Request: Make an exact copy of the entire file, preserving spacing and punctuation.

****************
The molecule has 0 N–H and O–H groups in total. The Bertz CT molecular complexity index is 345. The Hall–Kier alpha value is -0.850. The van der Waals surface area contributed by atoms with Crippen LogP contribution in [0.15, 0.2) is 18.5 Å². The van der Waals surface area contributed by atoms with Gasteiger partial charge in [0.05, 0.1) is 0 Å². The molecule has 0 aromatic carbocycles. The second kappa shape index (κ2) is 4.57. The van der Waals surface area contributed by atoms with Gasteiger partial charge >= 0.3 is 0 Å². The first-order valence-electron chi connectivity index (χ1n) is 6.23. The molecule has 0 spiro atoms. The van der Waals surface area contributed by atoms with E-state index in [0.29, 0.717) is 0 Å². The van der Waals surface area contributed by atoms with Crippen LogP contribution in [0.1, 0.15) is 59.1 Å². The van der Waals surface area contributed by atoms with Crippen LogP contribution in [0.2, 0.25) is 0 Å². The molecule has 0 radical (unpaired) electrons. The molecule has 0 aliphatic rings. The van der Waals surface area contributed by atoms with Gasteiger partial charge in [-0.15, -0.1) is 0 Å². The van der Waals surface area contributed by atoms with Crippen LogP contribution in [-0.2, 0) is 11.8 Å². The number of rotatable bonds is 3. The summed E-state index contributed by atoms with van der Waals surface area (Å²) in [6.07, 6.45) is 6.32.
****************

The molecule has 0 N–H and O–H groups in total. The Bertz CT molecular complexity index is 345. The Hall–Kier alpha value is -0.850. The van der Waals surface area contributed by atoms with Crippen LogP contribution in [0.15, 0.2) is 18.5 Å². The van der Waals surface area contributed by atoms with Gasteiger partial charge in [0.05, 0.1) is 0 Å². The molecule has 0 aromatic carbocycles. The second kappa shape index (κ2) is 4.57. The van der Waals surface area contributed by atoms with Gasteiger partial charge >= 0.3 is 0 Å². The first-order valence-electron chi connectivity index (χ1n) is 6.23. The molecule has 0 spiro atoms. The van der Waals surface area contributed by atoms with E-state index in [0.29, 0.717) is 0 Å². The van der Waals surface area contributed by atoms with Crippen LogP contribution in [0.1, 0.15) is 59.1 Å². The van der Waals surface area contributed by atoms with Crippen LogP contribution in [0.2, 0.25) is 0 Å². The molecule has 0 radical (unpaired) electrons. The molecule has 0 aliphatic rings. The van der Waals surface area contributed by atoms with Gasteiger partial charge in [-0.15, -0.1) is 0 Å². The van der Waals surface area contributed by atoms with Crippen LogP contribution in [-0.2, 0) is 11.8 Å². The number of rotatable bonds is 3. The summed E-state index contributed by atoms with van der Waals surface area (Å²) in [6.07, 6.45) is 6.32.